Monday, June 29, 2009

great Canadian adventure redux

Here I am, sitting in the Crow's Nest B&B in Saint Anthony, in the northern tip of Newfoundland... and I have no idea where to begin!

A some famous person said, the best thing to do is start in the beginning.

The VIA was late - as usual - by three hours. The Ocean train cars were not nearly as comfortable as the Canadian cars out west, more like plane seats and not a reclining foot kick in sight. That was a rough 32 hours. What didn't help? The ugly parenting we saw that turned two perfectly well-behaved kids into sugared-up brats. We were happy it was over. (Side note: Montreal train station? boring. Winnipeg is still the front-runner for the most impressive train station in the country.)
- Dave at the car rental place informed us that we would be upgraded for free to a slightly bigger car. Imagine our surprise when he picked us up in a Lexus!
- The drive to Sydney was a little like the beginning of a horror-movie... or at least like an X-files episode. The minute I voiced this, of course, Foo Fighters' Down In The Park came on (thanks a lot XFM!). The hotel, when we got there, was quite cute and I enjoyed a very very long shower.

Next morning, we made it out to Louisburg and I checked off one of my life goals. I did not want to leave and we, sadly, did not leave enough time to explore (again, as usual). I believe I will have to return to do a proper Cabot trail trip and and a return trip to Louisburg.
- We ate at the Fortress View Restaurant: while I expect more from a Maritime Lobster Roll, the "popcorn" fish and chips were delish. Yum!
- We boarded our ferry to NFLD and it was super-fancy: two restaurants (buffet and a-la-carte), a bar, a casino and a swank lounge. No wonder we paid so much money for this crossing! It's nothing like the BC Ferries at all.
- The ferry was an hour or so late - we've realised that if we want to be on time we will be late. That's apparently the new rule.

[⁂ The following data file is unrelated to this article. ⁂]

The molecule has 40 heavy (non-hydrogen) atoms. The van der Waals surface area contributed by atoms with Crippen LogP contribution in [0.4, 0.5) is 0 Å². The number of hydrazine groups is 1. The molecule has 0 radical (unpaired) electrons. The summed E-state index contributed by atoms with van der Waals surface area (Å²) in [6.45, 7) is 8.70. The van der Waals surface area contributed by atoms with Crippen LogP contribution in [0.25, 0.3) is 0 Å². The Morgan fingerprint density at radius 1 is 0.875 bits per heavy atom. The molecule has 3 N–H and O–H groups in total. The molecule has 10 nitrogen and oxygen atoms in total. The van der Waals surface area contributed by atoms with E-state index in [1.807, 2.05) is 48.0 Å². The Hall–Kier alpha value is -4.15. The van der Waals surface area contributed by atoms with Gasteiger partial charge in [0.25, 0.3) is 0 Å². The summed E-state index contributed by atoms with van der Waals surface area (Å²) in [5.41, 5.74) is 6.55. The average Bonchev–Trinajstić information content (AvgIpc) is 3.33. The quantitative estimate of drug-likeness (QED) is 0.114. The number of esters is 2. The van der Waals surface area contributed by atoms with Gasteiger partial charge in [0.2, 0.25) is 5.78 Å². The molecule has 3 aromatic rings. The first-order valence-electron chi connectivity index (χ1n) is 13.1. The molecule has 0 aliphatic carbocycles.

- The drive to Cape Anguille Lighthouse Inn was really creepy - we learned very quickly that almost nothing outside a National Park is properly labelled in this province.
- Sleep.

I woke up to a most spectacular view! Nothing but water and cliff. Nish and I were the only ones around for miles - miles! Not even the B&B people were there. We thought very hard about never leaving, but left anyway, starting our eight hour trek to Saint Anthony's. We made two major pit-stops:
- The Arches: huge rocks are being carved out by the water, creating arches that you can walk through to the water.
- Port-aux-Choix: a 5500-year-old burial ground for the Maritime Archaic Indians (mounds that were not marked in any way... we attempted to ward off any Ancient Indian Burial Ground Curses by apologising the whole time we walked all over the mounds); the French Shore monument that marks the end of French occupancy in NFLD - it was a beautiful place, complete with lighthouse.

Gros Morne: what can I say? It is breathtaking, inviting one to pull over every few seconds to take pictures or just drink in the sights. I am happy we will be returning through the park at a more leisurely pace.

Saint Anthony: this town made up for its distance within the first few minutes of being here: on our way into town, we saw ICEBERGS! Just hanging out in the harbour, chillin'. We went for dinner to the Lightkeeper's Cafe, where we ate the local nosh: bacalhau, cod-au-gratin and peppered moose. Yum Yum! While polishing of the cod, our dining neighbour calls for a pod... and it isn't until two whole second later I realise he is referring to a "pod" outside the window - a pod of whales, that is! Right in front of our window, slapping tails and blowing spray... it was amazing. My camera-reaction was far too slow... but this bodes very well for the Boat tour we have planned for tomorrow.

Now, I'm exhausted. We have an early early start - since we're on the east coast, we're going to try and catch sunrise - and much to do tomorrow. I doubt we'll get another Internet-enabled B&B, so until later, poppets - I'd lurve ta see ya!

Thursday, June 25, 2009

the rock

I depart for Newfoundland and Labrador in less than 24 hours - and am thrilled! If I get an internet connection, poppets, you know I'll try to write; however, this being a B&B trip (not a hostel in sight!), that will probably not happen. I go forward with a new camera as well, so I hope I can get as many amazing images as I did with the trusty Nikon.

Before that, I get to have dinner with a few nearest and dearest FISees tonight. Oh, how I miss LQ and cannot wait for her to come back to within 100 kms of me.

I return on the best day of the year - July 7 - and promise to update here and on flickr asap.